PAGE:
Agree with trust, I can't imagine that dialup speeds would be implemented. But think that it's a good idea that "checks and balances" are specified, which don't seem to be right now.
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  13. #11
    Super Dawg Member Phil Kaufman aka AffiliateHound's Avatar
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    Quote Originally Posted by leeann View Post
    What I find really confusing is the Appeals Court saying that the F.C.C. was wrong to apply the same rules to Internet service as it does to telephone companies.

    "In particular, the court said that the F.C.C.'s regulations wrongly applied the same rules to Internet service that apply to "common carriers" — that is, telephone companies, which are required to carry all calls and are subject to rate regulation."

    If internet service providers aren't "common carries" what are they?
    This is because federal law specifically says that the internet is not a public utility and thus there is no similar regulation as there is for "real" public utilities, including in rate structures. Thus, ISPs can and do charge what the market will bare, rather than having to apply to a state PUC and justify rate increases. Maybe people in other countries can add some information, but it is my understanding that most of the rest of the word does include it as a public utility and that ISP rates in most other countries are significantly lower than in the US.

    Quote Originally Posted by leeann View Post
    As far as the reference to Obamacare, let's just say I agree to disagree. My insurance has never been so thin in coverage or cost as much as it does today. But then that's another discussion...
    I could write and write about the benefits of the ACA for my wife and I personally and generally for millions of others, but I will just say this: After paying OUTRAGEOUS rates for decades for private coverage that could not be changed as my wife is uninsurable with many, many "pre-existing conditions", under the ACA my premium for very similar coverage was reduced 90% and we no longer have to worry about her approaching the lifetime cap on insurance benefits that she was getting dangerously close to.
    Since June 10, 2012 a vegan aarf but still writing the Hound Dawg Sports Blog
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  14. #12
    Moderator MichaelColey's Avatar
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    Personally, I think the net neutrality concerns are majorly overblown. The changes being proposed have included some pretty strict guidelines to prohibit abuse by the providers. My view is that they're not trying to restrict access or provide slow access to anything, but are making a way for places like Netflix to pay so that their customers can have faster streaming or have their data excluded from bandwidth caps.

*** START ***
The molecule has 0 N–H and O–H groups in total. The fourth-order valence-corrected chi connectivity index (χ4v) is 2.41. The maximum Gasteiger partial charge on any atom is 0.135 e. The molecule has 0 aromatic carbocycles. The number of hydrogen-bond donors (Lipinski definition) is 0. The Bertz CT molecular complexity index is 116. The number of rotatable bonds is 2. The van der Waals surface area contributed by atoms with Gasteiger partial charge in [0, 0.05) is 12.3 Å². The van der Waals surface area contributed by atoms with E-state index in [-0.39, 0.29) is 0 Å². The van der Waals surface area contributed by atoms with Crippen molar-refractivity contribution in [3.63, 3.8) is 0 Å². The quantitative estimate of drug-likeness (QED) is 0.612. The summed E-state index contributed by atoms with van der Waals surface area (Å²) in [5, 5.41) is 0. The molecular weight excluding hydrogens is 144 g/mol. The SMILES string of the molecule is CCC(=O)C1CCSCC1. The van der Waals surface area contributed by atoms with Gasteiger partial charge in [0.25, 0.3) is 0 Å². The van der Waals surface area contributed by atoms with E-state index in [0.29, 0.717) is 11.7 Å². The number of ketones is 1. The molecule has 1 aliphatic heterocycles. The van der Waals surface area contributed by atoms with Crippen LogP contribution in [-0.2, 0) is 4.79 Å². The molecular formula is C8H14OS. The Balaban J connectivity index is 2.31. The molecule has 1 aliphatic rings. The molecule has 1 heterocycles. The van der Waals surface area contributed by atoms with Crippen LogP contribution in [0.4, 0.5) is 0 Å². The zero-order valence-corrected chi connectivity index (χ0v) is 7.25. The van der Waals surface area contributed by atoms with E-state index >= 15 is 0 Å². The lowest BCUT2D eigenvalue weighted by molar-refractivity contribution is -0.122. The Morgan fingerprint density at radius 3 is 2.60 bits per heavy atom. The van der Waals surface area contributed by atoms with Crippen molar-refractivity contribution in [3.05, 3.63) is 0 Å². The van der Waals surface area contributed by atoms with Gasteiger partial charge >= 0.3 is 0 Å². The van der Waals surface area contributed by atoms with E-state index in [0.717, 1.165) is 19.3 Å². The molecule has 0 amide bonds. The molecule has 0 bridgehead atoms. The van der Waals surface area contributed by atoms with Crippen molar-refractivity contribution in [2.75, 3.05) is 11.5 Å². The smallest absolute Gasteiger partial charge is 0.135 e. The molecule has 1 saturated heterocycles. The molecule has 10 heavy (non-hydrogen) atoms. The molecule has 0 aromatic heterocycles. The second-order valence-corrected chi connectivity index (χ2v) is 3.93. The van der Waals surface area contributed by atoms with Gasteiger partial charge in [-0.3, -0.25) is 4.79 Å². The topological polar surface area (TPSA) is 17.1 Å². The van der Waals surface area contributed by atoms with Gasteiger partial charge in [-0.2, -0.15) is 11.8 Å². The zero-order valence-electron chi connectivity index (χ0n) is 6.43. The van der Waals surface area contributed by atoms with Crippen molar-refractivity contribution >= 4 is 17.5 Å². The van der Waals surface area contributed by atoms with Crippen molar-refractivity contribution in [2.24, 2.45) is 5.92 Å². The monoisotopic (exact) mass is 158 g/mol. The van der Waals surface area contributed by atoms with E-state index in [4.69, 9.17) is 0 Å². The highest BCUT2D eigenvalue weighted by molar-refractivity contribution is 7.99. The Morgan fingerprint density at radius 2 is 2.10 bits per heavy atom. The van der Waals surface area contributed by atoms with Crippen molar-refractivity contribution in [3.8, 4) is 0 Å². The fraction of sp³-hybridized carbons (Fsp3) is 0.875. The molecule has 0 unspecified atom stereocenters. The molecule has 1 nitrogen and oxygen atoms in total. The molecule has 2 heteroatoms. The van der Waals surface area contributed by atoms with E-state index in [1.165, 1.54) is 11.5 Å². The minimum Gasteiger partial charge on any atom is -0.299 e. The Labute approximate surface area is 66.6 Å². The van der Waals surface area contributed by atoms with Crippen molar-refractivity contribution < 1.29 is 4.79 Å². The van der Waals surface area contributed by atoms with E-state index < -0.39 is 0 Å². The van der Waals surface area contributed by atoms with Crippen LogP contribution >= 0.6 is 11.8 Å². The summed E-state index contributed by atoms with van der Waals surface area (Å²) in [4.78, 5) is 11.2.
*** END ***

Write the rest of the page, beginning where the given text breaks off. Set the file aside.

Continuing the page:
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  15. #13
    ABW Ambassador 2busy's Avatar
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    The problem I see with allowing Netflix to pay for better speeds is that Netflix is unlikely to pay from their own pockets (profits) what they can spread across all their users. So you would be paying more for rentals by mail and online streaming whether you're a power user or not - although I have read that they intend to "grandfather" existing accounts if that were to happen.

    Maybe people in other countries can add some information, but it is my understanding that most of the rest of the word does include it as a public utility and that ISP rates in most other countries are significantly lower than in the US.
    I have heard from some Europeans in this regard, that they say they do have widespread, high speed, reasonably priced internet widely available, but many would prefer the US system because the utility designation brings unwanted government involvement in content and censorship in some countries. A person I know in South America is blocked from accessing their own websites which are hosted in the US. The blocking is on his end via the ISP and is politically motivated from all appearances. There are good and bad points on both sides and maybe some "grass is always greener" too.

    There are still communities all across the US without adequate internet services. The two types of communications are interdependent but regulated quite differently. If you live in a large city you have many choices and rates are more reasonable because there is competition. When you get further away from cities and heavily populated suburban areas there are far fewer choices and fast speed, reasonably priced options just do not exist. This has nothing to do with Net Neutrality but it keeps millions of people from knowing or caring much about the Neutrality issue.

  16. #14
    OPM and Moderator Chuck Hamrick's Avatar
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    This has been making the rounds but work watching for some comic relief: "Brilliant! #netneutrality "


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  18. #15
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    The fact that John Oliver single-handedly crashed the comments section of the FCC website on Sunday night (just minutes after the above segment aired) gives me hope..

    His segment was lauded as the most clear and thorough explanation of what has been a rather confusing subject.